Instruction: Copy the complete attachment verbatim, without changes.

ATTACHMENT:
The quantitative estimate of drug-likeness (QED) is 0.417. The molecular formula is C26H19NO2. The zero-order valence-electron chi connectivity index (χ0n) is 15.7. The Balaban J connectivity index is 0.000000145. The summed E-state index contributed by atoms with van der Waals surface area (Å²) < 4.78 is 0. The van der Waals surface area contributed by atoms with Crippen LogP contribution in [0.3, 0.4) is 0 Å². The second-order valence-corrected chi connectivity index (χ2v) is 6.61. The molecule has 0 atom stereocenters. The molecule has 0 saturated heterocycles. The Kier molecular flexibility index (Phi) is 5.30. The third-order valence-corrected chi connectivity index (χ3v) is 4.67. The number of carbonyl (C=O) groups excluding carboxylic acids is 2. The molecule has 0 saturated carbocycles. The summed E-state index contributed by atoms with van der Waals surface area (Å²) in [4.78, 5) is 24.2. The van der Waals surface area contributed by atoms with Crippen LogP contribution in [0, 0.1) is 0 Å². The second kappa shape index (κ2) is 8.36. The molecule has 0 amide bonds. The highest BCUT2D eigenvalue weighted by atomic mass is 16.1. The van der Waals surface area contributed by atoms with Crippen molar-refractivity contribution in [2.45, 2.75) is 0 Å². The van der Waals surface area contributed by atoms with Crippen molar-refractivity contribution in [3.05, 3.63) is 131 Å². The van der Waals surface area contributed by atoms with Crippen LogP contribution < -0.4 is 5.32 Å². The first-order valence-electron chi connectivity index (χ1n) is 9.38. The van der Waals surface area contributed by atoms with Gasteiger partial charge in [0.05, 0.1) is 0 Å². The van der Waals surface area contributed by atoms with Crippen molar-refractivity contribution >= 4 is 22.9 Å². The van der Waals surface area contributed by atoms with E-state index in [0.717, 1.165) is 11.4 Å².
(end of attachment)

The quantitative estimate of drug-likeness (QED) is 0.417. The molecular formula is C26H19NO2. The zero-order valence-electron chi connectivity index (χ0n) is 15.7. The Balaban J connectivity index is 0.000000145. The summed E-state index contributed by atoms with van der Waals surface area (Å²) < 4.78 is 0. The van der Waals surface area contributed by atoms with Crippen LogP contribution in [0.3, 0.4) is 0 Å². The second-order valence-corrected chi connectivity index (χ2v) is 6.61. The molecule has 0 atom stereocenters. The molecule has 0 saturated heterocycles. The Kier molecular flexibility index (Phi) is 5.30. The third-order valence-corrected chi connectivity index (χ3v) is 4.67. The number of carbonyl (C=O) groups excluding carboxylic acids is 2. The molecule has 0 saturated carbocycles. The summed E-state index contributed by atoms with van der Waals surface area (Å²) in [4.78, 5) is 24.2. The van der Waals surface area contributed by atoms with Crippen LogP contribution in [0, 0.1) is 0 Å². The second kappa shape index (κ2) is 8.36. The molecule has 0 amide bonds. The highest BCUT2D eigenvalue weighted by atomic mass is 16.1. The van der Waals surface area contributed by atoms with Crippen molar-refractivity contribution in [2.45, 2.75) is 0 Å². The van der Waals surface area contributed by atoms with Crippen molar-refractivity contribution in [3.05, 3.63) is 131 Å². The van der Waals surface area contributed by atoms with Crippen LogP contribution < -0.4 is 5.32 Å². The first-order valence-electron chi connectivity index (χ1n) is 9.38. The van der Waals surface area contributed by atoms with Gasteiger partial charge in [0.05, 0.1) is 0 Å². The van der Waals surface area contributed by atoms with Crippen molar-refractivity contribution >= 4 is 22.9 Å². The van der Waals surface area contributed by atoms with E-state index in [0.717, 1.165) is 11.4 Å².